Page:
As if the midlife crisis isn’t bad enough in itself, along comes the ‘Covid Midlife Crisis’ to trip one up. I have been filled with ennui in the last month precipitated by ‘things getting back to normal’. The normal never fully worked for me. It was way too hectic in a way that was dictated by momentum rather than anything substantive.
In other words, just getting from A to B, sometimes, took far too long for very little gain. When I arrived at whatever place/event, I would often wonder to myself why I had bothered in the first place.
The lockdown quietened my life and stilled my thoughts. I had the time and energy to become a lot more creative. Even my skin condition improved. My hair looks healthier. I have time for exercise. But, as things ‘start to become normal’ I am reappraising what I want in life. From the reading of an article titled, ‘Covid Midlife Crisis‘, I note that I am not alone.
The article has a rather misleading title because most of the people featured as subject studies are not midlifers. However, it is worth a read because there is much food for midlife thought.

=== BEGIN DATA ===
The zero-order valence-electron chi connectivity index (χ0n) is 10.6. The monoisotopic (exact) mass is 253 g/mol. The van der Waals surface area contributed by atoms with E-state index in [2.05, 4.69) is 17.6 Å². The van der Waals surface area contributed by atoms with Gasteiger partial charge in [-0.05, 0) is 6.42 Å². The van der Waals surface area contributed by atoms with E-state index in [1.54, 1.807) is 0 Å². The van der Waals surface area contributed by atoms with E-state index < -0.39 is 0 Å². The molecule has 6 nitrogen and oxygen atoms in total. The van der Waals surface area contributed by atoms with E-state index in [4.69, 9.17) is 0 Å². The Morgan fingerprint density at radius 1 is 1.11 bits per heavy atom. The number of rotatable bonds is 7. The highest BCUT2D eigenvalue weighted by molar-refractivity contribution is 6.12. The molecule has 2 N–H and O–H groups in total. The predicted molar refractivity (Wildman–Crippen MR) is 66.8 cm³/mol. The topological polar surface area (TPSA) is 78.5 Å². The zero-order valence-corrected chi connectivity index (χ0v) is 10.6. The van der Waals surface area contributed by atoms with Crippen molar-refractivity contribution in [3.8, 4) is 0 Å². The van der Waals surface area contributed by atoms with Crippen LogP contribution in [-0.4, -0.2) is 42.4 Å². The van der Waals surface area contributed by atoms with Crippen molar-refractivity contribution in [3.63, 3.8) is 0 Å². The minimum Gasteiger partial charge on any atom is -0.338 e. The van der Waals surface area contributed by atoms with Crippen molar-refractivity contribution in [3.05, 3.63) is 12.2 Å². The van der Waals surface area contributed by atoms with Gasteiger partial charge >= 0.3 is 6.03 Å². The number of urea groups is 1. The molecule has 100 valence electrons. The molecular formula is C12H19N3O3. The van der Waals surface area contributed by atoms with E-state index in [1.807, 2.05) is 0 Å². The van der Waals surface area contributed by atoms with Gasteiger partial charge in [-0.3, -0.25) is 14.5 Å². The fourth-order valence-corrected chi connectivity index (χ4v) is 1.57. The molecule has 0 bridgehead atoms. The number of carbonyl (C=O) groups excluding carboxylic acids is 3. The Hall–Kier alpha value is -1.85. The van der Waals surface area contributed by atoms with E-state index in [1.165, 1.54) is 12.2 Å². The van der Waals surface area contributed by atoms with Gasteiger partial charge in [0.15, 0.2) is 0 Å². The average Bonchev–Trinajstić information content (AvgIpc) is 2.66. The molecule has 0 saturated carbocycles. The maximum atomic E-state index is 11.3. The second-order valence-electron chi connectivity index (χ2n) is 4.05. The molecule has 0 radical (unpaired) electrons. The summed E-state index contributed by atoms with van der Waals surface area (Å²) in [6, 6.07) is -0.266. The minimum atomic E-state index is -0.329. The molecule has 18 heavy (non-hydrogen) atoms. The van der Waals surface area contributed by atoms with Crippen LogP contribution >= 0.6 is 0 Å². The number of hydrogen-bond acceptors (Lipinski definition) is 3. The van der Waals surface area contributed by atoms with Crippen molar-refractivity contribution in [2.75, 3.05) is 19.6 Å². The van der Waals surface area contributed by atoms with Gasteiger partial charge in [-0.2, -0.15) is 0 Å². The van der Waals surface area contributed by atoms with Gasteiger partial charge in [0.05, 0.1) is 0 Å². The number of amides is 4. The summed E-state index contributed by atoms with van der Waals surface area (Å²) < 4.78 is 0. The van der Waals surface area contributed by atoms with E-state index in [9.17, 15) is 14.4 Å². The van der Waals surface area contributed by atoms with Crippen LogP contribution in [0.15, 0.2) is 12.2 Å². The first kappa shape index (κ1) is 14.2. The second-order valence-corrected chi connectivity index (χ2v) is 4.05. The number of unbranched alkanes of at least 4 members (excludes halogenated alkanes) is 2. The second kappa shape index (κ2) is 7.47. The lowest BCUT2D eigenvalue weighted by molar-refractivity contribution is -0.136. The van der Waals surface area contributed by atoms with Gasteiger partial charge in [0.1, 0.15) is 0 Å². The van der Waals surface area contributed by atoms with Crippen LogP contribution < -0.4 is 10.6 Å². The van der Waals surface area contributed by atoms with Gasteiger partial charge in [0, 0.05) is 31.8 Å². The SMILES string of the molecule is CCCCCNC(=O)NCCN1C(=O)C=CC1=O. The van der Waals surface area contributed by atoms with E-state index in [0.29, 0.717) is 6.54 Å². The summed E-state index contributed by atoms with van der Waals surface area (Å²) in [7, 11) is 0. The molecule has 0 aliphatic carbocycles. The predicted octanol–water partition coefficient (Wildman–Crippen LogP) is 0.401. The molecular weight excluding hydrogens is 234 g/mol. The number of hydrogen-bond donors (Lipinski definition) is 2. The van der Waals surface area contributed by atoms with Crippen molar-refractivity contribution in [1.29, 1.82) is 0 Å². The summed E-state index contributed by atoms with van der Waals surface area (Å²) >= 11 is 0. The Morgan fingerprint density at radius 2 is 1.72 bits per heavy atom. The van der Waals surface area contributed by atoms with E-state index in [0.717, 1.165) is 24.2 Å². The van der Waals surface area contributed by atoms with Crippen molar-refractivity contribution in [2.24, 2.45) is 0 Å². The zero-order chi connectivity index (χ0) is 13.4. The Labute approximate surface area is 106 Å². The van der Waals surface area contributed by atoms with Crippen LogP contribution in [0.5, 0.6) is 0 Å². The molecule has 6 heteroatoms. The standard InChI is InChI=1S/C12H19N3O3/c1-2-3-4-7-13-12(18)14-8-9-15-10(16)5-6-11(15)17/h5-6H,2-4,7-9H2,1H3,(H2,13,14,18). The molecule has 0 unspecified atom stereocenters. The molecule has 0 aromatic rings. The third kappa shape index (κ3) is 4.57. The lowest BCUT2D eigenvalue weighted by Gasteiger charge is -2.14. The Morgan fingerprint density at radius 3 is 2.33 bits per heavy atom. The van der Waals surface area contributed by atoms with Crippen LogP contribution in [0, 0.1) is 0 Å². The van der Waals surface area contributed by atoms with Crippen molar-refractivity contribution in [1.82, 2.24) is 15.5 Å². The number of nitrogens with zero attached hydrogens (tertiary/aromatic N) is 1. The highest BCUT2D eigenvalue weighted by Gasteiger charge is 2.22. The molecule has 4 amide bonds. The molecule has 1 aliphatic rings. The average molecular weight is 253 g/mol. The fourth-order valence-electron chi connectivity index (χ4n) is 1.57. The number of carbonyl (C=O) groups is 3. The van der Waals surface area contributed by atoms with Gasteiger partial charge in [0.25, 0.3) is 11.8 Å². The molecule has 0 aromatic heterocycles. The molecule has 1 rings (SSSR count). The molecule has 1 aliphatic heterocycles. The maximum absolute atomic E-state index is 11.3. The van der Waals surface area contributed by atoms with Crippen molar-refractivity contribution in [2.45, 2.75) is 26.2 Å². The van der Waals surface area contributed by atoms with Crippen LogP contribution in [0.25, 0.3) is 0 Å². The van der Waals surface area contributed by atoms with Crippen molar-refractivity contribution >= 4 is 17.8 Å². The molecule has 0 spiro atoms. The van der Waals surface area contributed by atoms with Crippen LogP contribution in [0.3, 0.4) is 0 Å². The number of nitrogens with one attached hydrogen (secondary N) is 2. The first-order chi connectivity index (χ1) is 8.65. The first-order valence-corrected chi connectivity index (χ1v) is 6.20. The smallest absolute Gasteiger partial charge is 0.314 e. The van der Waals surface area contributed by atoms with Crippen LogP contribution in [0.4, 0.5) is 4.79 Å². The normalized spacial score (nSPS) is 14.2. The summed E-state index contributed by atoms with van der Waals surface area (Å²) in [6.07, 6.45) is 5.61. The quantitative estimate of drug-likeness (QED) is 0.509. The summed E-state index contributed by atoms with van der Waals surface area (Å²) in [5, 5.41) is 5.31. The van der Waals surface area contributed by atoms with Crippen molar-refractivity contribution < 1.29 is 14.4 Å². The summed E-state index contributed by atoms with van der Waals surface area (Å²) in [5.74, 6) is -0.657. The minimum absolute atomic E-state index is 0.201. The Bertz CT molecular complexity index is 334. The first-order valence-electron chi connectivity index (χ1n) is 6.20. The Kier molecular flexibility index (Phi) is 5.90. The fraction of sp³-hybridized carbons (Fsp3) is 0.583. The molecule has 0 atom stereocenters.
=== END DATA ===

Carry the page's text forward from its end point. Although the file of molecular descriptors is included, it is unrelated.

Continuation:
The ‘Covid Midlife Crisis‘ is a ‘collective reconsideration’ of one’s life. It is an act of deconstruction, taking stock of of what you are doing and whether it is paying dividends for you. The women featured have made life changing decisions as a result. While I have not made such drastic changes myself, there isn’t a day when I don’t adopt a Walter Mitty mindset and see myself scaling real mountains as opposed to seeing life’s everyday irritations as mountains in my way.
As an example, my boiler broke down and my call out time for the gas man to arrive was between 12 to 5pm yesterday. I had an important presentation to deliver at 2pm and hoped the gas man would turn up before. He did, at 1.46pm. It felt like a mountain but, really, it wasn’t even a molehill. It is this sort of perspective and stress that I didn’t miss in lockdown.
My point is that as we ‘go back to normal’ I don’t want to go back to living the way I did pre-Covid. If the Pandemic has taught me anything it is that context is everything. I don’t rush from A to B but get more done within my home. This is not to say that I want to live within my home ONLY for the rest of my life. A hybrid way of living and thinking would be the ideal new normal for me. This hybrid way would not just involve the physicality of my surroundings but an internal re-designation of my values and goals too. I want ‘arrive’ to mean more than getting to Point B via a plane, train or automobile.
Has the ‘Covid Midlife Crisis’ made you rethink your life?